Health Uncategorized

What I’ve Learned About Life from My Autoimmune Disease

Having highly active rheumatoid arthritisan autoimmune disease – has affected my life in so many ways. I had to leave the career I trained for, I’m in pain literally all the time, and I had to quit some hobbies that I loved. But it has also taught me a lot, and a lot of the lessons can be applied to life in general.

1. You never know how long the good moments will last, so treasure them. This is true for good pain days, periods with decreased disease activity, or even just less-stressful times of life. Enjoy every minute of the good times and make the most of them.

2. Everything can teach you something. You can learn your limits, your strengths, your weaknesses, or a tangible lesson about life. Take what life has given you and learn from it.

3. Pushing yourself beyond your limits isn’t worth it. Maybe you can reach them, but pushing yourself beyond them isn’t good for you and you will pay the price.

4. Following the rules is a good idea – most of the time. Take your medications, eat what’s good for you, get lots of rest, do what the doctor’s tell you. But break out of the box and do what makes you happy, too.

5. Bad moments aren’t all that life is, even if it feels that way sometimes.

6. You are tougher than you think you are. Everything bad that has happened to you sucks. But you made it through and you are on the other side. So remember that just because you had bad things happen doesn’t mean that you can’t survive others.

7. If you really want to do something, you can make it happen. But that doesn’t mean that it will last or that it’s best for you. I really, really wanted to be a teacher. And I did it – I graduated in 4 years with a degree in education, a teaching license in the state of Tennessee, and a job teaching ninth grade English. But between school and actually teaching, I worked myself to the bone, potentially hurt my body more, and ended up having to quit anyway. So I got my dream – but it wasn’t the best life choice.

8. Some people are only there if things are good, and they’re gone the minute that things aren’t. Don’t get too attached to them and beware of them. They aren’t necessarily bad, but they’re definitely not great for you.

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  • Reply Sarah {Limited Space Organizing}

    I have an autoimmune disease as well, and I think the hardest thing in dealing with it is trying to get people to understand why I can't do certain things, why I'm tired all the time, why I need to get a lot of sleep, etc. I've got the meds/dr visits down and don't worry about them as much as I do trying to get people to understand what is wrong with me! lol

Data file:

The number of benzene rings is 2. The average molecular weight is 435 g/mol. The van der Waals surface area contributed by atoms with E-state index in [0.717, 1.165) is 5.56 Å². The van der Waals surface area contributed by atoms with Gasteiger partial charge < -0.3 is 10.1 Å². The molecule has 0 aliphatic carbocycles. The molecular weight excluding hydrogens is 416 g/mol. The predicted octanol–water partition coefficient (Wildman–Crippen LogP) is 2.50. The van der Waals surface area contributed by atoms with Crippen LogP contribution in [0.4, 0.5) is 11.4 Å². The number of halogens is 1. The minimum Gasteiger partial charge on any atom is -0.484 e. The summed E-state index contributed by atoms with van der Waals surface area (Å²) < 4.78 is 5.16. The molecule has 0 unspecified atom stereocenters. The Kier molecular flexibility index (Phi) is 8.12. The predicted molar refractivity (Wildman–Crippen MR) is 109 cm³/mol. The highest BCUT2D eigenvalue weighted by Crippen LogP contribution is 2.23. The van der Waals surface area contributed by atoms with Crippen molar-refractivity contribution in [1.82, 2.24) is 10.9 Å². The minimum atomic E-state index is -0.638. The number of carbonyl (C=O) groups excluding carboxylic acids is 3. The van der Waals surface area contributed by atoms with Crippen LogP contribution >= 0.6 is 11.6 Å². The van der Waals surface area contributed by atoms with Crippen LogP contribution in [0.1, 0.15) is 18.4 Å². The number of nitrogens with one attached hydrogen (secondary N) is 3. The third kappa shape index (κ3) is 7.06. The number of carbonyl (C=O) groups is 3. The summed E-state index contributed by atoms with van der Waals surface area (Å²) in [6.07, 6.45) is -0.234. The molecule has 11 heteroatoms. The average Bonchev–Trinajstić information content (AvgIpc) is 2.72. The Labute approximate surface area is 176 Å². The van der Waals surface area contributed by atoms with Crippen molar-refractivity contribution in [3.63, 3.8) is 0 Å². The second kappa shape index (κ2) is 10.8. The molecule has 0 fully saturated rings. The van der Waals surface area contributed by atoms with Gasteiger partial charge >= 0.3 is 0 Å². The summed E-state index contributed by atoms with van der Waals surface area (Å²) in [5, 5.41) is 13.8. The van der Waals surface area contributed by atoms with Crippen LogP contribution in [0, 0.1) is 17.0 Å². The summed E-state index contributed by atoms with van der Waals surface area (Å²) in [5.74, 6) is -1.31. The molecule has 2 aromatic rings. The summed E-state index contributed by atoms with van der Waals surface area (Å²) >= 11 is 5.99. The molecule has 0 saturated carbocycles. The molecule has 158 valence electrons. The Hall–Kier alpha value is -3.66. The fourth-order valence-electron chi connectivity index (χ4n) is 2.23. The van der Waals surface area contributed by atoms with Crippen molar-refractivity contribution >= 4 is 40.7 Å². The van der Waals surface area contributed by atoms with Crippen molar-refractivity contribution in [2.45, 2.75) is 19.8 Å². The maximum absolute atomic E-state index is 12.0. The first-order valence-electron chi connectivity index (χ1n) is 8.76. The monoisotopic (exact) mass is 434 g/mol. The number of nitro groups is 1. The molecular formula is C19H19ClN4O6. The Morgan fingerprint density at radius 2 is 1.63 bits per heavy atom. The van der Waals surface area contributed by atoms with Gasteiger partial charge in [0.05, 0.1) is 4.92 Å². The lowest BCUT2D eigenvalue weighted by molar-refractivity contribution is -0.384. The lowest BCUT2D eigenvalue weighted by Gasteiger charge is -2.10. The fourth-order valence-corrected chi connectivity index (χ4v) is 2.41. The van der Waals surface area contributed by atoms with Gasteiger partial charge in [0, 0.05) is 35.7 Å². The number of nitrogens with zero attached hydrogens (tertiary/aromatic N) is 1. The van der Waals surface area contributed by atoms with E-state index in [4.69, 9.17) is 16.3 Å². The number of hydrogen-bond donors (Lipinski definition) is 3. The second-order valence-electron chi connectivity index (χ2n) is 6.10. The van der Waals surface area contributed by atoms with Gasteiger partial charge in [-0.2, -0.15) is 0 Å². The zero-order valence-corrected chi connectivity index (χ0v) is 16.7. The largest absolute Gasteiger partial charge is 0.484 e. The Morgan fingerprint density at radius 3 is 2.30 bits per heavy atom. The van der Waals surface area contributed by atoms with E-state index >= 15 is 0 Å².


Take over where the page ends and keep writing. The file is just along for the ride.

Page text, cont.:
May 5, 2015 at 1:14 pm
    • Reply Kate Mitchell

      Yes! That’s so difficult to explain. Are you familiar with spoon theory? That helps explain things a lot better to some people!

      September 10, 2015 at 6:43 pm
  • Reply Chelsea Woodring

    I've finally–after YEARS–learned my boundaries and how to just tell my own self no. It may make for a less enjoyable afternoon or even longer span of time, but in the end, I'll be healthier for it. Much much healthier.

    May 6, 2015 at 1:47 am
    • Reply Kate Mitchell

      Yes! And that is incredibly important. You have to weigh the activity of one afternoon with your health for a few days or more. Sometimes it’s worth it, and sometimes it isn’t.

      September 10, 2015 at 6:40 pm
  • Reply Heidi Knepper

    I have Crohn’s disease and it is very hard to explain your limitations to people who don’t have or “get” the disease. I am slowly realizing that I need to do what’s right for me, and if others don’t understand, well….then they don’t.

    September 9, 2015 at 7:44 pm
    • Reply Kate Mitchell

      Yes! That is exactly how you have to do it. Have you heard of spoon theory? That’s really one of the best ways to explain it.

      September 10, 2015 at 6:39 pm
      • Reply Heidi Knepper

        no but i am looking it up now!!

        September 10, 2015 at 7:14 pm
    • Reply Brita Long

      I have Crohn’s Disease too. I think the hardest thing for people to understand is that because symptoms are such a normal part of my life, I’m not going to bring them up unless you ask me or expect me to do something that I can’t. I’ve been accused of using Crohn’s as “an excuse” to get out of things. No, it’s not. Just because I don’t call in sick for diarrhea or I don’t whine every time my stomach hurts doesn’t mean that I’m not experiencing issues that prevent me from doing certain activities.

      October 6, 2015 at 2:46 pm
      • Reply Heidi Knepper

        Yes exactly! People think of I’m not constantly complaining I’m “cured”. Also the people who say oh yes I get really bad diarrhea too. It’s frustrating!!

        October 6, 2015 at 3:45 pm
  • Reply Brita Long

    #3 is so important. I think a lot of motivational advice and self-help stuff is so clearly written by able-bodied people. I was reading an e-book this morning on blogging advice. One chapter was about excuses for not having enough time. The author literally advised bloggers to stay up until 1am working on their blog, even if they had to be up at 5am for their day job. And if you weren’t willing to put in that much effort, then you didn’t “really” value family time. If you “really” value your family, you should be willing to live off almost no sleep so that you can eventually quit your day job… Um, really? I’d probably end up in the hospital if I drastically cut my sleep that much.

    October 6, 2015 at 2:49 pm
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